Ah, the waistcoat stitch. The crochet version of the knitted stockinette stitch. A.k.a. the knit stitch. Or the “v” stitch. Or, if we wanted to get more technical, the center crochet stitch, or the split single crochet.
Sounds impressive, doesn’t it? However intimidating some of these names may be, though, don’t let them fool you into thinking waistcoat stitch is complicated.
I like to think of waistcoat stitch as humble single crochet’s flamboyant twin. If you know how to work a single crochet, you know how to crochet the waistcoat stitch. That is because the latter is finished exactly the same way as the former. The striking difference in their final looks depends solely on hook placement. Before we exactly pinpoint where to insert the hook – and where the hook should exit on the back side – let’s have a look at a typical waistcoat stitch up close.
Anatomy of a waistcoat stitch
The front and back loops of the stitch sit above the post arms. The left and right post arms form a distinct “v” shape.
The backs of the stitch’s post arms form a “v” as well. Front loop of the stitch is not visible in this view, but the “ridge” – also called the third loop – is clearly defined just under the back loop, and above the post arms.
When working a single crochet, we insert the hook under both loops (i.e. under the front and back loop), and just above the right post arm. The hook exits on the back under the back loop, but above the ridge.
When working a waistcoat stitch, we insert the hook under both loops and right between the post arms. The hook must exit on the wrong side between the post arms and below the ridge.
Waistcoat stitch, step-by-step
Once hook placement is clear, working waistcoat stitch is as simple as working a single crochet.
Most of my crochet designs are crochet baskets, and majority of those are executed in coiled crochet technique. As I created this tutorial primarily as a supplemental resource for my customers, I chose to include images of waistcoat stitch worked over a coil in this pictorial. Steps would be identical if you were working the stitch without a coil.
Check out the video to see the execution of this stitch in action. Pretty easy, isn’t it?
Waistcoat stitch uses
For inspiration, have a look at my Pinterest board devoted to the waistcoat stitch.
This versatile stitch is generally used for garments, such as hats and mittens. Though it can be used in rows, it is best suited for projects crocheted in the round. Garments crocheted in waistcoat stitch mimic knit fabric in both look and stretch. This stretch is achieved by working the stitches very loosely, and usually with a hook one or more sizes larger than the chosen yarn would normally call for. Traditionally, this stitch requires the crocheter to maintain relaxed stitch tension throughout their work as roomier stitches make inserting the hook into the stitch post much easier.
But you know me! I never follow instructions, and I love to experiment. Of course, I am well aware that crocheters the world over are using this stitch to make baskets. I claim no breakthrough there.
My nonconventional twist on using waistcoat stitch in crochet basketry is two-fold. First of all, I now crochet all my baskets over a coil. A coil gives a basket bulk and a sturdy foundation – and completely eliminates the stretch of the crocheted fabric. To boot, I use a much, much smaller hook that you’d ever thought possible when working basket waistcoat stitches. The resulting tight, compact stitches bind to the coil, and together they help create my dream type of basket: stiff, sturdy, and durable. If that’s your kind of basket, too; waistcoat stitch and coiled crochet are your ticket to basket paradise.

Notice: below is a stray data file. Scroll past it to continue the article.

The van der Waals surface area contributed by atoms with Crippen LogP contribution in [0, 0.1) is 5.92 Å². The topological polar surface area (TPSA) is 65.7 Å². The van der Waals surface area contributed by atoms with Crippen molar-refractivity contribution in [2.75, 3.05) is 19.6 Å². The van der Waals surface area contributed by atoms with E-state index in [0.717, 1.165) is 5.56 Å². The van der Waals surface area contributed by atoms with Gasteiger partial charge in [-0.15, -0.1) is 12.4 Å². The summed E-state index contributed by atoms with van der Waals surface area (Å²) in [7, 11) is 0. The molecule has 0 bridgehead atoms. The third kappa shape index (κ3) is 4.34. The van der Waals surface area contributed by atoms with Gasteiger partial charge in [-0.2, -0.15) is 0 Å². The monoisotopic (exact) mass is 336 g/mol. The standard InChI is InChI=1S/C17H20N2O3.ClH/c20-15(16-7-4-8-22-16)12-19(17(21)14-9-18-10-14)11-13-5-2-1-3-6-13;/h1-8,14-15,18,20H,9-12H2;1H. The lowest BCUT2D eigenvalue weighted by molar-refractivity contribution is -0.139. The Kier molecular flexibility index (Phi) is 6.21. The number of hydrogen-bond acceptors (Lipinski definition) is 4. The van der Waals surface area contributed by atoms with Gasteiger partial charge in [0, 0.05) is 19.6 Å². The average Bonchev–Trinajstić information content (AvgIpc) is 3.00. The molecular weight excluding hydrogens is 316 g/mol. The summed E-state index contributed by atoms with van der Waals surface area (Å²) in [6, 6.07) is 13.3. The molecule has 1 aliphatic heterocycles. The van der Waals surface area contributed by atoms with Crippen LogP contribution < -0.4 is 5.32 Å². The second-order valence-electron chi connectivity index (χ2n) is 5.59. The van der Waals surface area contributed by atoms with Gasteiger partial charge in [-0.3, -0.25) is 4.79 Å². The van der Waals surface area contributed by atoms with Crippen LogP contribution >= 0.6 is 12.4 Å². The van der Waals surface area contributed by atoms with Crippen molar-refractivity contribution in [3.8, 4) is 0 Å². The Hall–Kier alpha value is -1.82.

Tips and tricks
There are a couple tricks I would like to share with you before I leave you to choosing a crochet project, so you can try this versatile crochet stitch.
Always check back of your work: the hook needs to exit through in between the post arms, under the back loop and the ridge. No matter how hard you try, every now and then the hook will exit on the backside kind of out of place. With practice, that will happen less and less frequently.
If you’re working on something stretchy, like a hat or a cowl, work loosely. Use a crochet hook 1 to 2 sizes larger than the size you’d normally use for that yarn weight. This will not only make stitches easier to work, it will also add to fabric’s stretch.
If, on the other hand, you’re trying to create a stiff fabric (like I do, when I crochet my baskets), always opt for a smaller hook and work your stitches as tight as you can – ideally over a coil. If inserting the hook into a post seems difficult, use a thick, blunt tapestry needle to create a pilot hole for the hook. Just insert it in between the post arms, and wiggle it a little side-to-side. Then, work the stitch as usual. While a little more time consuming, finishing the stitch with this more precise instrument is way easier – and you can be sure the hook will enter and exit precisely where you want it to.
JaKiGu designs in waistcoat stitch
And now there’s nothing left than to choose a project on which to test all your waistcoat stitch knowledge. Below are a few of my favorite waistcoat stitches designs from my pattern shop. And since you’ve read this post all the way to the end, I am just going to go ahead and assume this awesome stitch intrigues you. So go ahead and give it a try – with a 50% discount. Add the pattern to your cart, and use coupon code WAISTCOATPRO at checkout.
If you have any questions, don’t hesitate to ask. I’m here to help.